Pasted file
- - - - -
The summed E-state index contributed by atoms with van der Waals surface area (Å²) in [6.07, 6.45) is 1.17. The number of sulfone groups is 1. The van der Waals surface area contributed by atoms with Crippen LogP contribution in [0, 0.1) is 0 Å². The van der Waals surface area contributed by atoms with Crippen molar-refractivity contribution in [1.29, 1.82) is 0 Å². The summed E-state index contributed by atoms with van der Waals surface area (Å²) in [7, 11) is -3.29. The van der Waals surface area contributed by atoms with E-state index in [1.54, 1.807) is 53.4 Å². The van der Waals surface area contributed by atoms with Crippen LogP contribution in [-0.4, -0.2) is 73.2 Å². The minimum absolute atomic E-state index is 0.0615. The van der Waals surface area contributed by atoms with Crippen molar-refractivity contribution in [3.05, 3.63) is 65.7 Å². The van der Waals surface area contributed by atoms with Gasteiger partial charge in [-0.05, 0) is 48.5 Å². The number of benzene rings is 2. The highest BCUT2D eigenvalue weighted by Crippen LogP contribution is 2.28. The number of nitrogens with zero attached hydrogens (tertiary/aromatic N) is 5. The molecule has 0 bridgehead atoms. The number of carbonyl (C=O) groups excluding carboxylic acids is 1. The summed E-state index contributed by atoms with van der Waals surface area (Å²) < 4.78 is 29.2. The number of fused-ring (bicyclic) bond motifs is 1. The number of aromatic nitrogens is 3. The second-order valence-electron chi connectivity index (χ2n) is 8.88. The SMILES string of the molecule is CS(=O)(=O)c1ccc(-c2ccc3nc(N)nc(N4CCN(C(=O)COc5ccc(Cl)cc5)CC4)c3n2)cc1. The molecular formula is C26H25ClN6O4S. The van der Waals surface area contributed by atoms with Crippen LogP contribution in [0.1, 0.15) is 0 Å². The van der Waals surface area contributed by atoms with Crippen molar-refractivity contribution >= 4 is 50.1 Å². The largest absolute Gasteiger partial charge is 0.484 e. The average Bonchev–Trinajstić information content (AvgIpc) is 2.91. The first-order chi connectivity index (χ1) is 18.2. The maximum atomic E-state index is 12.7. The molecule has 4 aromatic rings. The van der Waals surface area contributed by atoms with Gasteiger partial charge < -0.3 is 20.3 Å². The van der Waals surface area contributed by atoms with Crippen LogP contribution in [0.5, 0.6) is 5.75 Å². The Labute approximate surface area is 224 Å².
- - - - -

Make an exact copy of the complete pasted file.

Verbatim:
The summed E-state index contributed by atoms with van der Waals surface area (Å²) in [6.07, 6.45) is 1.17. The number of sulfone groups is 1. The van der Waals surface area contributed by atoms with Crippen LogP contribution in [0, 0.1) is 0 Å². The van der Waals surface area contributed by atoms with Crippen molar-refractivity contribution in [1.29, 1.82) is 0 Å². The summed E-state index contributed by atoms with van der Waals surface area (Å²) in [7, 11) is -3.29. The van der Waals surface area contributed by atoms with E-state index in [1.54, 1.807) is 53.4 Å². The van der Waals surface area contributed by atoms with Crippen LogP contribution in [-0.4, -0.2) is 73.2 Å². The minimum absolute atomic E-state index is 0.0615. The van der Waals surface area contributed by atoms with Crippen molar-refractivity contribution in [3.05, 3.63) is 65.7 Å². The van der Waals surface area contributed by atoms with Gasteiger partial charge in [-0.05, 0) is 48.5 Å². The number of benzene rings is 2. The highest BCUT2D eigenvalue weighted by Crippen LogP contribution is 2.28. The number of nitrogens with zero attached hydrogens (tertiary/aromatic N) is 5. The molecule has 0 bridgehead atoms. The number of carbonyl (C=O) groups excluding carboxylic acids is 1. The summed E-state index contributed by atoms with van der Waals surface area (Å²) < 4.78 is 29.2. The number of fused-ring (bicyclic) bond motifs is 1. The number of aromatic nitrogens is 3. The second-order valence-electron chi connectivity index (χ2n) is 8.88. The SMILES string of the molecule is CS(=O)(=O)c1ccc(-c2ccc3nc(N)nc(N4CCN(C(=O)COc5ccc(Cl)cc5)CC4)c3n2)cc1. The molecular formula is C26H25ClN6O4S. The van der Waals surface area contributed by atoms with Crippen LogP contribution in [0.1, 0.15) is 0 Å². The van der Waals surface area contributed by atoms with Crippen molar-refractivity contribution >= 4 is 50.1 Å². The largest absolute Gasteiger partial charge is 0.484 e. The average Bonchev–Trinajstić information content (AvgIpc) is 2.91. The first-order chi connectivity index (χ1) is 18.2. The maximum atomic E-state index is 12.7. The molecule has 4 aromatic rings. The van der Waals surface area contributed by atoms with Gasteiger partial charge < -0.3 is 20.3 Å². The van der Waals surface area contributed by atoms with Crippen LogP contribution in [0.5, 0.6) is 5.75 Å². The Labute approximate surface area is 224 Å².